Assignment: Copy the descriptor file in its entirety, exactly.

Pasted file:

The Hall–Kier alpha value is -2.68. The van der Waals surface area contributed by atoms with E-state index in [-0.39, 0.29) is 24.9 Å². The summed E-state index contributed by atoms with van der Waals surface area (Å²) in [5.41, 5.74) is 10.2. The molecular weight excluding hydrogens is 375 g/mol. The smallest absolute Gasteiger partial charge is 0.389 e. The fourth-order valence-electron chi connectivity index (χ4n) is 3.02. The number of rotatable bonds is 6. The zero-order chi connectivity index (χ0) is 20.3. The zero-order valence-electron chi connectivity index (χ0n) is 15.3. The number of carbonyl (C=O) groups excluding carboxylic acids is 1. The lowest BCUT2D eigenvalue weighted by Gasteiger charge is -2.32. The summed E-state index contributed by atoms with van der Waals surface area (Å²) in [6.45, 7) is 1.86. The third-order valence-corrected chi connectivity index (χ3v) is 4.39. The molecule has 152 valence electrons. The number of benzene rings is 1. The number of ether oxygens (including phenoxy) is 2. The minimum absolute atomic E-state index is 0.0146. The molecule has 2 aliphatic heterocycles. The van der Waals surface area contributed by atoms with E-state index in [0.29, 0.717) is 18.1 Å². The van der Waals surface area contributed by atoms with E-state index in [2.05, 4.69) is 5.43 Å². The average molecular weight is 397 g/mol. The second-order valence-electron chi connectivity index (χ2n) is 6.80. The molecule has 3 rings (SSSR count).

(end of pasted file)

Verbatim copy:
The Hall–Kier alpha value is -2.68. The van der Waals surface area contributed by atoms with E-state index in [-0.39, 0.29) is 24.9 Å². The summed E-state index contributed by atoms with van der Waals surface area (Å²) in [5.41, 5.74) is 10.2. The molecular weight excluding hydrogens is 375 g/mol. The smallest absolute Gasteiger partial charge is 0.389 e. The fourth-order valence-electron chi connectivity index (χ4n) is 3.02. The number of rotatable bonds is 6. The zero-order chi connectivity index (χ0) is 20.3. The zero-order valence-electron chi connectivity index (χ0n) is 15.3. The number of carbonyl (C=O) groups excluding carboxylic acids is 1. The lowest BCUT2D eigenvalue weighted by Gasteiger charge is -2.32. The summed E-state index contributed by atoms with van der Waals surface area (Å²) in [6.45, 7) is 1.86. The third-order valence-corrected chi connectivity index (χ3v) is 4.39. The molecule has 152 valence electrons. The number of benzene rings is 1. The number of ether oxygens (including phenoxy) is 2. The minimum absolute atomic E-state index is 0.0146. The molecule has 2 aliphatic heterocycles. The van der Waals surface area contributed by atoms with E-state index in [0.29, 0.717) is 18.1 Å². The van der Waals surface area contributed by atoms with E-state index in [2.05, 4.69) is 5.43 Å². The average molecular weight is 397 g/mol. The second-order valence-electron chi connectivity index (χ2n) is 6.80. The molecule has 3 rings (SSSR count).